||Naafs B. D. A.1, Hefter J.1, Grutzner J.1, Stein R.1
||1 : Department of Marine Geology and Paleontology, Alfred Wegener Institute for Polar and Marine Research, Bremerhaven, Germany.
||Paleoceanography (0883-8305) (American Geophysical Union), 2013 , Vol. 28 , N. 1 , P. 153-163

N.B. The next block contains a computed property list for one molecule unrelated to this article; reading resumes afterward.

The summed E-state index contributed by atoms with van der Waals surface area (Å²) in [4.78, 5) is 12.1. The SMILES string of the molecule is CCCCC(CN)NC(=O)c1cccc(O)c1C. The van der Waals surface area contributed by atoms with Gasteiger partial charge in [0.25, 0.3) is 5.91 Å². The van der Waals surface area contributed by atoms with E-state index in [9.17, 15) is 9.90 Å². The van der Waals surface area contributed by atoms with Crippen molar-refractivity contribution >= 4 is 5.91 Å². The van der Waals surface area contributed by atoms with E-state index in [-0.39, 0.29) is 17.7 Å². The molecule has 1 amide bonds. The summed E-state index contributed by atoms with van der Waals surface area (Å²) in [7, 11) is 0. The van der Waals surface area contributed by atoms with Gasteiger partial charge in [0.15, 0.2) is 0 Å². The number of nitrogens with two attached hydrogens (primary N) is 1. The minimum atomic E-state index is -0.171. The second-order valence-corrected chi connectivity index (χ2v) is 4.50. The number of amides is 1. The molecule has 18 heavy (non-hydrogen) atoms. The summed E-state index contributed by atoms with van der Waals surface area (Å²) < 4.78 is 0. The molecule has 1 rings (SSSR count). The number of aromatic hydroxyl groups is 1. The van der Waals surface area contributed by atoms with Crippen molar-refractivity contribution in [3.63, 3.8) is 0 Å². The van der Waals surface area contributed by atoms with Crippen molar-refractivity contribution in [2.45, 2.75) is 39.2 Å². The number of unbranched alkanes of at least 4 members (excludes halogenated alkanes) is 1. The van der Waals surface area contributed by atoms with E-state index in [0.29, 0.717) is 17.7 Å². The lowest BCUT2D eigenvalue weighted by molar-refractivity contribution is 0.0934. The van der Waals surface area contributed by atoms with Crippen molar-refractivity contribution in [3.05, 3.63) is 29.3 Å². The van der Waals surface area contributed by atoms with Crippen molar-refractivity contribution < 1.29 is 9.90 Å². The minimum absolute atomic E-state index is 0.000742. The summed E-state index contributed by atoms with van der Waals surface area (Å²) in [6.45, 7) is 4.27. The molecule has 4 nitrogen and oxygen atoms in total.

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||During the six Heinrich events of the last 70 kyr, episodic calving from the circum-Atlantic ice sheets released large numbers of icebergs into the North Atlantic. These icebergs and associated meltwater flux are hypothesized to have led to a shutdown of Atlantic Meridional Overturning Circulation and severe cooling in large parts of the Northern Hemisphere. However, due to the limited availability of high-resolution records, the magnitude of sea surface temperature (SST) changes related to the impact of Heinrich events on the midlatitude North Atlantic is poorly constrained. Here we present a record of U-37(K)-based SSTs derived from sediments of Integrated Ocean Drilling Project Site U1313, located at the southern end of the ice-rafted debris (IRD) belt in the midlatitude North Atlantic (41 degrees N). We demonstrate that all six Heinrich events are associated with a rapid warming of surface waters by 2-4 degrees C in a few thousand years. The presence of IRD leaves no doubt about the simultaneous timing and correlation between rapid surface water warming and Heinrich events. We argue that this warming in the midlatitude North Atlantic is related to a northward expansion of the subtropical gyre during Heinrich events. As a wide range of studies demonstrated that in the central IRD belt Heinrich events are associated with low SSTs, these results thus identify an antiphased (seesaw) pattern in SSTs during Heinrich events between the midlatitude (warm) and northern North Atlantic (cold). This highlights the complex response of surface water characteristics in the North Atlantic to Heinrich events that is poorly reproduced by freshwater hosing experiments and challenges the widely accepted view that, within the IRD belt of the North Atlantic, Heinrich events coincide with periods of low SSTs.
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